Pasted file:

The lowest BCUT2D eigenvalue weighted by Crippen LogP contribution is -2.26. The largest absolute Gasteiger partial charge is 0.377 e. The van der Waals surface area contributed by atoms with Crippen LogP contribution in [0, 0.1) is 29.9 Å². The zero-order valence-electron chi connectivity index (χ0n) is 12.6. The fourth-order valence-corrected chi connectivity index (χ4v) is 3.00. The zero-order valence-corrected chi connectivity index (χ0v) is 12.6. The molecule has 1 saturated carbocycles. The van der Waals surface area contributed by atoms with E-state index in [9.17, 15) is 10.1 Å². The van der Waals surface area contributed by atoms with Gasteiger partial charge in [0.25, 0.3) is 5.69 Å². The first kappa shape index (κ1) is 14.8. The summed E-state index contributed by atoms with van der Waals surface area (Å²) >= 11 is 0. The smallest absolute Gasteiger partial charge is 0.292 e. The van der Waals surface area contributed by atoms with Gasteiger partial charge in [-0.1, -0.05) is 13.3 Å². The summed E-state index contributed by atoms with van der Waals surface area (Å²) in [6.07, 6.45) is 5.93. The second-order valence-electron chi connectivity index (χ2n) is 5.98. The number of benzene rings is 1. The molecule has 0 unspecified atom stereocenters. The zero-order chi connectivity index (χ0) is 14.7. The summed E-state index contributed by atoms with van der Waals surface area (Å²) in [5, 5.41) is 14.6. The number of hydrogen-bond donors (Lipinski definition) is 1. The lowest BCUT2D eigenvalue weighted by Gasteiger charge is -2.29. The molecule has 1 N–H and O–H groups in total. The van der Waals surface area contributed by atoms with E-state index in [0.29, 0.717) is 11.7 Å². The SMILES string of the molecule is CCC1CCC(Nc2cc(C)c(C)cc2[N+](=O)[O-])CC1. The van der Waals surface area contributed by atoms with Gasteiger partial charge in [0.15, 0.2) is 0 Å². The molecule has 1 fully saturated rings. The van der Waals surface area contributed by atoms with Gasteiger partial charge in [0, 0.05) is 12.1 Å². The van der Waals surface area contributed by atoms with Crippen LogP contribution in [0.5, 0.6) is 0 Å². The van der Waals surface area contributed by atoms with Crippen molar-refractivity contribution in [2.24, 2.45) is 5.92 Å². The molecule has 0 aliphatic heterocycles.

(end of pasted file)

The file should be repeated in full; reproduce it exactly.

The lowest BCUT2D eigenvalue weighted by Crippen LogP contribution is -2.26. The largest absolute Gasteiger partial charge is 0.377 e. The van der Waals surface area contributed by atoms with Crippen LogP contribution in [0, 0.1) is 29.9 Å². The zero-order valence-electron chi connectivity index (χ0n) is 12.6. The fourth-order valence-corrected chi connectivity index (χ4v) is 3.00. The zero-order valence-corrected chi connectivity index (χ0v) is 12.6. The molecule has 1 saturated carbocycles. The van der Waals surface area contributed by atoms with E-state index in [9.17, 15) is 10.1 Å². The van der Waals surface area contributed by atoms with Gasteiger partial charge in [0.25, 0.3) is 5.69 Å². The first kappa shape index (κ1) is 14.8. The summed E-state index contributed by atoms with van der Waals surface area (Å²) >= 11 is 0. The smallest absolute Gasteiger partial charge is 0.292 e. The van der Waals surface area contributed by atoms with Gasteiger partial charge in [-0.1, -0.05) is 13.3 Å². The summed E-state index contributed by atoms with van der Waals surface area (Å²) in [6.07, 6.45) is 5.93. The second-order valence-electron chi connectivity index (χ2n) is 5.98. The number of benzene rings is 1. The molecule has 0 unspecified atom stereocenters. The zero-order chi connectivity index (χ0) is 14.7. The summed E-state index contributed by atoms with van der Waals surface area (Å²) in [5, 5.41) is 14.6. The number of hydrogen-bond donors (Lipinski definition) is 1. The lowest BCUT2D eigenvalue weighted by Gasteiger charge is -2.29. The molecule has 1 N–H and O–H groups in total. The van der Waals surface area contributed by atoms with E-state index in [0.29, 0.717) is 11.7 Å². The SMILES string of the molecule is CCC1CCC(Nc2cc(C)c(C)cc2[N+](=O)[O-])CC1. The van der Waals surface area contributed by atoms with Gasteiger partial charge in [0.15, 0.2) is 0 Å². The molecule has 1 fully saturated rings. The van der Waals surface area contributed by atoms with Gasteiger partial charge in [0, 0.05) is 12.1 Å². The van der Waals surface area contributed by atoms with Crippen LogP contribution in [0.5, 0.6) is 0 Å². The van der Waals surface area contributed by atoms with Crippen molar-refractivity contribution in [2.24, 2.45) is 5.92 Å². The molecule has 0 aliphatic heterocycles.